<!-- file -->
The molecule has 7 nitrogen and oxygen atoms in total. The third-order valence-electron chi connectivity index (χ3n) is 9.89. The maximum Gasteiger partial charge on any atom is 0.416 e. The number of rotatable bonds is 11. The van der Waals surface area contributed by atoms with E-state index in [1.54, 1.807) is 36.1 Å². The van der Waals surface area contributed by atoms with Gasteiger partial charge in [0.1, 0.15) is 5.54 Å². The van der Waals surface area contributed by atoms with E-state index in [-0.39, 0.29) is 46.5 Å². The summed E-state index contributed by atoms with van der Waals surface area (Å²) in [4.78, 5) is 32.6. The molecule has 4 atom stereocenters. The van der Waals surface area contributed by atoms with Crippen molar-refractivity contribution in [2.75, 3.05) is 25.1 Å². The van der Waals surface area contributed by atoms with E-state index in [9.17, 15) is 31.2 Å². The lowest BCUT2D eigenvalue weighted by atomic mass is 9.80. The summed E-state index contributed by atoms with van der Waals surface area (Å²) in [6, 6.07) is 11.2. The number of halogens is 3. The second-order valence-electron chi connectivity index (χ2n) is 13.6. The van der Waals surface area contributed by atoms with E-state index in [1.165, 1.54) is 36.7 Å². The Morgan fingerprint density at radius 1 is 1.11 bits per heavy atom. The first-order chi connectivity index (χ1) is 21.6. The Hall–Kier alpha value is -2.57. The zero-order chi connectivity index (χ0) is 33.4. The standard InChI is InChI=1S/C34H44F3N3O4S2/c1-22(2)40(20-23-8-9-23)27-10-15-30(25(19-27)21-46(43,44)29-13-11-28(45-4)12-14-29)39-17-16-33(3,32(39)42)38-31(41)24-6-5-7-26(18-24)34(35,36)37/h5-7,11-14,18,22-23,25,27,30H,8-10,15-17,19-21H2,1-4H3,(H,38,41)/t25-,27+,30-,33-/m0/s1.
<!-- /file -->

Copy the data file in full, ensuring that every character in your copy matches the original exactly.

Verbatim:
The molecule has 7 nitrogen and oxygen atoms in total. The third-order valence-electron chi connectivity index (χ3n) is 9.89. The maximum Gasteiger partial charge on any atom is 0.416 e. The number of rotatable bonds is 11. The van der Waals surface area contributed by atoms with E-state index in [1.54, 1.807) is 36.1 Å². The van der Waals surface area contributed by atoms with Gasteiger partial charge in [0.1, 0.15) is 5.54 Å². The van der Waals surface area contributed by atoms with E-state index in [-0.39, 0.29) is 46.5 Å². The summed E-state index contributed by atoms with van der Waals surface area (Å²) in [4.78, 5) is 32.6. The molecule has 4 atom stereocenters. The van der Waals surface area contributed by atoms with Crippen molar-refractivity contribution in [2.75, 3.05) is 25.1 Å². The van der Waals surface area contributed by atoms with E-state index in [9.17, 15) is 31.2 Å². The lowest BCUT2D eigenvalue weighted by atomic mass is 9.80. The summed E-state index contributed by atoms with van der Waals surface area (Å²) in [6, 6.07) is 11.2. The number of halogens is 3. The second-order valence-electron chi connectivity index (χ2n) is 13.6. The van der Waals surface area contributed by atoms with E-state index in [1.165, 1.54) is 36.7 Å². The Morgan fingerprint density at radius 1 is 1.11 bits per heavy atom. The first-order chi connectivity index (χ1) is 21.6. The Hall–Kier alpha value is -2.57. The zero-order chi connectivity index (χ0) is 33.4. The standard InChI is InChI=1S/C34H44F3N3O4S2/c1-22(2)40(20-23-8-9-23)27-10-15-30(25(19-27)21-46(43,44)29-13-11-28(45-4)12-14-29)39-17-16-33(3,32(39)42)38-31(41)24-6-5-7-26(18-24)34(35,36)37/h5-7,11-14,18,22-23,25,27,30H,8-10,15-17,19-21H2,1-4H3,(H,38,41)/t25-,27+,30-,33-/m0/s1.